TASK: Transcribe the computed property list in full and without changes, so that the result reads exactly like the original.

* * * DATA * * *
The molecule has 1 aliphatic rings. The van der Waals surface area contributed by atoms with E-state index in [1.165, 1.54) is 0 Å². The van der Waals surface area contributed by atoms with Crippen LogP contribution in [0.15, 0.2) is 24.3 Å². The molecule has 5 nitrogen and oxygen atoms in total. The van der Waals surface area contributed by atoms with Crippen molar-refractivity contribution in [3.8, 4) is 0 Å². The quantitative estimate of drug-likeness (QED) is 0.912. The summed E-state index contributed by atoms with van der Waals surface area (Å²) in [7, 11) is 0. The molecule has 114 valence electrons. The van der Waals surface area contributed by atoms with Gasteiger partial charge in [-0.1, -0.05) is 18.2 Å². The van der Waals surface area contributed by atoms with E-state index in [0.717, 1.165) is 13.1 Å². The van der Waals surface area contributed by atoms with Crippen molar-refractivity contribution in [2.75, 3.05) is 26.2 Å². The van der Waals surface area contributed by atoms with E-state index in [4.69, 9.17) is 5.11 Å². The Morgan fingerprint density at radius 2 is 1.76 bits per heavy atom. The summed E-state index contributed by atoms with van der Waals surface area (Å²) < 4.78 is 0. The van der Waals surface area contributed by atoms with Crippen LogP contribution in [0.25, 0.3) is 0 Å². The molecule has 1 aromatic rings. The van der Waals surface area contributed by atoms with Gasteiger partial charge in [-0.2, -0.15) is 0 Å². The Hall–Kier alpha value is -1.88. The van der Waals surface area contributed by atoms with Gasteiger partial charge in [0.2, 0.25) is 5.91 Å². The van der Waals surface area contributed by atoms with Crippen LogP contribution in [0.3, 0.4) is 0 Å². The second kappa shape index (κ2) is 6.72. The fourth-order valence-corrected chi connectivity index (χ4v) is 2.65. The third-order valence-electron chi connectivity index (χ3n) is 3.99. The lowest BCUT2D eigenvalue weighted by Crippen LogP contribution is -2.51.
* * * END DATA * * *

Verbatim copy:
The molecule has 1 aliphatic rings. The van der Waals surface area contributed by atoms with E-state index in [1.165, 1.54) is 0 Å². The van der Waals surface area contributed by atoms with Crippen LogP contribution in [0.15, 0.2) is 24.3 Å². The molecule has 5 nitrogen and oxygen atoms in total. The van der Waals surface area contributed by atoms with Crippen molar-refractivity contribution in [3.8, 4) is 0 Å². The quantitative estimate of drug-likeness (QED) is 0.912. The summed E-state index contributed by atoms with van der Waals surface area (Å²) in [7, 11) is 0. The molecule has 114 valence electrons. The van der Waals surface area contributed by atoms with Gasteiger partial charge in [-0.1, -0.05) is 18.2 Å². The van der Waals surface area contributed by atoms with E-state index in [0.717, 1.165) is 13.1 Å². The van der Waals surface area contributed by atoms with Crippen molar-refractivity contribution in [2.75, 3.05) is 26.2 Å². The van der Waals surface area contributed by atoms with E-state index in [4.69, 9.17) is 5.11 Å². The Morgan fingerprint density at radius 2 is 1.76 bits per heavy atom. The summed E-state index contributed by atoms with van der Waals surface area (Å²) < 4.78 is 0. The van der Waals surface area contributed by atoms with Crippen LogP contribution in [0.25, 0.3) is 0 Å². The molecule has 1 aromatic rings. The van der Waals surface area contributed by atoms with Gasteiger partial charge in [-0.2, -0.15) is 0 Å². The Hall–Kier alpha value is -1.88. The van der Waals surface area contributed by atoms with Gasteiger partial charge in [0.2, 0.25) is 5.91 Å². The van der Waals surface area contributed by atoms with Crippen LogP contribution in [0.3, 0.4) is 0 Å². The second kappa shape index (κ2) is 6.72. The fourth-order valence-corrected chi connectivity index (χ4v) is 2.65. The third-order valence-electron chi connectivity index (χ3n) is 3.99. The lowest BCUT2D eigenvalue weighted by Crippen LogP contribution is -2.51.